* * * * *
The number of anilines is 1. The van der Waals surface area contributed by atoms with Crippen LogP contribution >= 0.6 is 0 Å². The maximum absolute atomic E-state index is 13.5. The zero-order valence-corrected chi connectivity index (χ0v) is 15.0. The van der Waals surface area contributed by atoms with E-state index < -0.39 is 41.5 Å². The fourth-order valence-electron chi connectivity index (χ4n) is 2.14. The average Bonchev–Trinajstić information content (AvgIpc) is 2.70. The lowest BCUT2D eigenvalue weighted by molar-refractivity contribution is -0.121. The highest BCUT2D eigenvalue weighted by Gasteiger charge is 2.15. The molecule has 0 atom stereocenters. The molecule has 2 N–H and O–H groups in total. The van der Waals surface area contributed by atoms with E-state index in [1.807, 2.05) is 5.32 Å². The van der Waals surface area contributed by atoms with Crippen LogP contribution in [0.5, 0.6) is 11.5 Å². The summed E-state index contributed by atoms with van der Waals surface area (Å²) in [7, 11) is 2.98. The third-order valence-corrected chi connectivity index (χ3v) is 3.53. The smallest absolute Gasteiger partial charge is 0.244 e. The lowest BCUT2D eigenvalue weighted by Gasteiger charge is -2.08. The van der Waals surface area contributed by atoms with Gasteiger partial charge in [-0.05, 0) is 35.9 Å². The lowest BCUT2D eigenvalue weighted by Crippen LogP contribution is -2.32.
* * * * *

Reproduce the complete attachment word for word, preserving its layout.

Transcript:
The number of anilines is 1. The van der Waals surface area contributed by atoms with Crippen LogP contribution >= 0.6 is 0 Å². The maximum absolute atomic E-state index is 13.5. The zero-order valence-corrected chi connectivity index (χ0v) is 15.0. The van der Waals surface area contributed by atoms with E-state index < -0.39 is 41.5 Å². The fourth-order valence-electron chi connectivity index (χ4n) is 2.14. The average Bonchev–Trinajstić information content (AvgIpc) is 2.70. The lowest BCUT2D eigenvalue weighted by molar-refractivity contribution is -0.121. The highest BCUT2D eigenvalue weighted by Gasteiger charge is 2.15. The molecule has 0 atom stereocenters. The molecule has 2 N–H and O–H groups in total. The van der Waals surface area contributed by atoms with E-state index in [1.807, 2.05) is 5.32 Å². The van der Waals surface area contributed by atoms with Crippen LogP contribution in [0.5, 0.6) is 11.5 Å². The summed E-state index contributed by atoms with van der Waals surface area (Å²) in [7, 11) is 2.98. The third-order valence-corrected chi connectivity index (χ3v) is 3.53. The smallest absolute Gasteiger partial charge is 0.244 e. The lowest BCUT2D eigenvalue weighted by Gasteiger charge is -2.08. The van der Waals surface area contributed by atoms with Gasteiger partial charge in [-0.05, 0) is 35.9 Å². The lowest BCUT2D eigenvalue weighted by Crippen LogP contribution is -2.32.